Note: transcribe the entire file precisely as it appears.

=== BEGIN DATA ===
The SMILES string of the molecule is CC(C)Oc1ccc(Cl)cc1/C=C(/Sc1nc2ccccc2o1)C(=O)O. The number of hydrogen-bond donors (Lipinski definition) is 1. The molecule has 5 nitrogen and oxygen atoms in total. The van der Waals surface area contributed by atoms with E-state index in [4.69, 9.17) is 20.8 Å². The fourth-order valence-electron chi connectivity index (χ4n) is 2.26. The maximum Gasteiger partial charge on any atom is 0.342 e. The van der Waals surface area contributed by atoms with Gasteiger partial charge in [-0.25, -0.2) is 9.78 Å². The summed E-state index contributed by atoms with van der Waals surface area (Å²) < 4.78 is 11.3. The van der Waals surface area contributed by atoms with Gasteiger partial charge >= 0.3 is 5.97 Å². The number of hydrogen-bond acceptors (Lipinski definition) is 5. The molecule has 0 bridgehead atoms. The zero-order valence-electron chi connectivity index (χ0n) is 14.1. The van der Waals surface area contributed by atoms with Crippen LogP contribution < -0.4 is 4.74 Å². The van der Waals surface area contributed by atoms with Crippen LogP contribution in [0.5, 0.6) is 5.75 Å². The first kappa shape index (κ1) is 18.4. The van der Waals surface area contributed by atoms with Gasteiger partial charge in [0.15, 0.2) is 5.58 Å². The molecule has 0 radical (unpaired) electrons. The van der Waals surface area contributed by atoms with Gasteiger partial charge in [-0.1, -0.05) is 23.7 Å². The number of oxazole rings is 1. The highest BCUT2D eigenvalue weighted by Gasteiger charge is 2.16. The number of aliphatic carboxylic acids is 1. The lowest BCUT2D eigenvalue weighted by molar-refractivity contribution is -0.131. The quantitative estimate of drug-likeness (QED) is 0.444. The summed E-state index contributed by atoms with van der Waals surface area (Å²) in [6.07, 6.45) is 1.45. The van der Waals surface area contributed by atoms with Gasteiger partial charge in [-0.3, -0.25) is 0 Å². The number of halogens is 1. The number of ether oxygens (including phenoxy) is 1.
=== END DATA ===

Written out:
The SMILES string of the molecule is CC(C)Oc1ccc(Cl)cc1/C=C(/Sc1nc2ccccc2o1)C(=O)O. The number of hydrogen-bond donors (Lipinski definition) is 1. The molecule has 5 nitrogen and oxygen atoms in total. The van der Waals surface area contributed by atoms with E-state index in [4.69, 9.17) is 20.8 Å². The fourth-order valence-electron chi connectivity index (χ4n) is 2.26. The maximum Gasteiger partial charge on any atom is 0.342 e. The van der Waals surface area contributed by atoms with Gasteiger partial charge in [-0.25, -0.2) is 9.78 Å². The summed E-state index contributed by atoms with van der Waals surface area (Å²) < 4.78 is 11.3. The van der Waals surface area contributed by atoms with Gasteiger partial charge >= 0.3 is 5.97 Å². The number of hydrogen-bond acceptors (Lipinski definition) is 5. The molecule has 0 bridgehead atoms. The zero-order valence-electron chi connectivity index (χ0n) is 14.1. The van der Waals surface area contributed by atoms with Crippen LogP contribution < -0.4 is 4.74 Å². The van der Waals surface area contributed by atoms with Crippen LogP contribution in [0.5, 0.6) is 5.75 Å². The first kappa shape index (κ1) is 18.4. The van der Waals surface area contributed by atoms with Gasteiger partial charge in [0.15, 0.2) is 5.58 Å². The molecule has 0 radical (unpaired) electrons. The van der Waals surface area contributed by atoms with Gasteiger partial charge in [-0.1, -0.05) is 23.7 Å². The number of oxazole rings is 1. The highest BCUT2D eigenvalue weighted by Gasteiger charge is 2.16. The number of aliphatic carboxylic acids is 1. The lowest BCUT2D eigenvalue weighted by molar-refractivity contribution is -0.131. The quantitative estimate of drug-likeness (QED) is 0.444. The summed E-state index contributed by atoms with van der Waals surface area (Å²) in [6.07, 6.45) is 1.45. The van der Waals surface area contributed by atoms with Gasteiger partial charge in [-0.3, -0.25) is 0 Å². The number of halogens is 1. The number of ether oxygens (including phenoxy) is 1.